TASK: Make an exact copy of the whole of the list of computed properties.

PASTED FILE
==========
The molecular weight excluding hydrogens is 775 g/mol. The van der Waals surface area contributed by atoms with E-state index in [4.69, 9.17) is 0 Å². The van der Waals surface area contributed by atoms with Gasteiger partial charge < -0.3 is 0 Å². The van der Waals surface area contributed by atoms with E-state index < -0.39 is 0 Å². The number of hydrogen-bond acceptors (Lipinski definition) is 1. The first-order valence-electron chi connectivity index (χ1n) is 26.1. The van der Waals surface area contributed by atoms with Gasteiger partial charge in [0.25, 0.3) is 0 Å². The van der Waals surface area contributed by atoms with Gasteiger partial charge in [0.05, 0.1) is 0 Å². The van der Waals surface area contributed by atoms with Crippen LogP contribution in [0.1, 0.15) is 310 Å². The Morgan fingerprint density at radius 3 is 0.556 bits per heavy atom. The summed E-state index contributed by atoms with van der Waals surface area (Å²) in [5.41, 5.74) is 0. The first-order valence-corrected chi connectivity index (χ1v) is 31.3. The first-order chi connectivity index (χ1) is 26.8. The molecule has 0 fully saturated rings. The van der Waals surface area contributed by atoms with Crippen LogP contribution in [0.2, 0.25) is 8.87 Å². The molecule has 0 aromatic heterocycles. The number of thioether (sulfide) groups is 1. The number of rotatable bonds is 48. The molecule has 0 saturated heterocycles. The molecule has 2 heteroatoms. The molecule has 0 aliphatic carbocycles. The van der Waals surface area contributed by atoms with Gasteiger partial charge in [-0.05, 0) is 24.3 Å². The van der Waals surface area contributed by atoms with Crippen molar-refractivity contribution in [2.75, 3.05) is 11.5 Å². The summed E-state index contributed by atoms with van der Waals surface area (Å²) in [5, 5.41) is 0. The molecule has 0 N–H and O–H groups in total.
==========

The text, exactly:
The molecular weight excluding hydrogens is 775 g/mol. The van der Waals surface area contributed by atoms with E-state index in [4.69, 9.17) is 0 Å². The van der Waals surface area contributed by atoms with Gasteiger partial charge < -0.3 is 0 Å². The van der Waals surface area contributed by atoms with E-state index < -0.39 is 0 Å². The number of hydrogen-bond acceptors (Lipinski definition) is 1. The first-order valence-electron chi connectivity index (χ1n) is 26.1. The van der Waals surface area contributed by atoms with Gasteiger partial charge in [0.25, 0.3) is 0 Å². The van der Waals surface area contributed by atoms with Gasteiger partial charge in [0.05, 0.1) is 0 Å². The van der Waals surface area contributed by atoms with Crippen LogP contribution in [0.1, 0.15) is 310 Å². The Morgan fingerprint density at radius 3 is 0.556 bits per heavy atom. The summed E-state index contributed by atoms with van der Waals surface area (Å²) in [5.41, 5.74) is 0. The first-order valence-corrected chi connectivity index (χ1v) is 31.3. The first-order chi connectivity index (χ1) is 26.8. The molecule has 0 fully saturated rings. The van der Waals surface area contributed by atoms with Crippen LogP contribution in [0.2, 0.25) is 8.87 Å². The molecule has 0 aromatic heterocycles. The number of thioether (sulfide) groups is 1. The number of rotatable bonds is 48. The molecule has 0 saturated heterocycles. The molecule has 2 heteroatoms. The molecule has 0 aliphatic carbocycles. The van der Waals surface area contributed by atoms with Gasteiger partial charge in [-0.05, 0) is 24.3 Å². The van der Waals surface area contributed by atoms with Crippen molar-refractivity contribution in [2.75, 3.05) is 11.5 Å². The summed E-state index contributed by atoms with van der Waals surface area (Å²) in [5, 5.41) is 0. The molecule has 0 N–H and O–H groups in total.